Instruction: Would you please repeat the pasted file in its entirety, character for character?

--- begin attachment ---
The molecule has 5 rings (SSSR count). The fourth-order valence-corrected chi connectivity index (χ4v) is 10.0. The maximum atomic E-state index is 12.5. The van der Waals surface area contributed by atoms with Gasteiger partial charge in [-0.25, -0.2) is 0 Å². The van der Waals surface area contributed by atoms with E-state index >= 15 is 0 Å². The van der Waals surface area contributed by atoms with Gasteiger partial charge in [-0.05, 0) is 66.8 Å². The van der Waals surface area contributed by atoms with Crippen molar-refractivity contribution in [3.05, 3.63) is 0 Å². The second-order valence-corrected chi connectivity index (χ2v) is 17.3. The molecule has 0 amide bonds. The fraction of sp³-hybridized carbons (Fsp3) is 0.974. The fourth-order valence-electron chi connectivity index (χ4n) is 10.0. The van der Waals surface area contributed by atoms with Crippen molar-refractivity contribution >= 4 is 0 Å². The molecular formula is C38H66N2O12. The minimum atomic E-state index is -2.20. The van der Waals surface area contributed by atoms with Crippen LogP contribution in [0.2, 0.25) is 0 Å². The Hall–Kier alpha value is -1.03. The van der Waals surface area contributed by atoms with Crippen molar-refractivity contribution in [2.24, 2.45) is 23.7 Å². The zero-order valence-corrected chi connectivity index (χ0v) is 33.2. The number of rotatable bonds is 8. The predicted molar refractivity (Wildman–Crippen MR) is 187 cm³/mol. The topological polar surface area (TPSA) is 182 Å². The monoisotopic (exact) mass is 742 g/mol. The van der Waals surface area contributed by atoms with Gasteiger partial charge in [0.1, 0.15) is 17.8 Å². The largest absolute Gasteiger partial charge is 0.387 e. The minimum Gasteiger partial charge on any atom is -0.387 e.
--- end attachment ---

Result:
The molecule has 5 rings (SSSR count). The fourth-order valence-corrected chi connectivity index (χ4v) is 10.0. The maximum atomic E-state index is 12.5. The van der Waals surface area contributed by atoms with Gasteiger partial charge in [-0.25, -0.2) is 0 Å². The van der Waals surface area contributed by atoms with E-state index >= 15 is 0 Å². The van der Waals surface area contributed by atoms with Gasteiger partial charge in [-0.05, 0) is 66.8 Å². The van der Waals surface area contributed by atoms with Crippen molar-refractivity contribution in [3.05, 3.63) is 0 Å². The second-order valence-corrected chi connectivity index (χ2v) is 17.3. The molecule has 0 amide bonds. The fraction of sp³-hybridized carbons (Fsp3) is 0.974. The fourth-order valence-electron chi connectivity index (χ4n) is 10.0. The van der Waals surface area contributed by atoms with Crippen molar-refractivity contribution >= 4 is 0 Å². The molecular formula is C38H66N2O12. The minimum atomic E-state index is -2.20. The van der Waals surface area contributed by atoms with Crippen LogP contribution in [0.2, 0.25) is 0 Å². The Hall–Kier alpha value is -1.03. The van der Waals surface area contributed by atoms with Crippen molar-refractivity contribution in [2.24, 2.45) is 23.7 Å². The zero-order valence-corrected chi connectivity index (χ0v) is 33.2. The number of rotatable bonds is 8. The predicted molar refractivity (Wildman–Crippen MR) is 187 cm³/mol. The topological polar surface area (TPSA) is 182 Å². The monoisotopic (exact) mass is 742 g/mol. The van der Waals surface area contributed by atoms with Gasteiger partial charge in [0.1, 0.15) is 17.8 Å². The largest absolute Gasteiger partial charge is 0.387 e. The minimum Gasteiger partial charge on any atom is -0.387 e.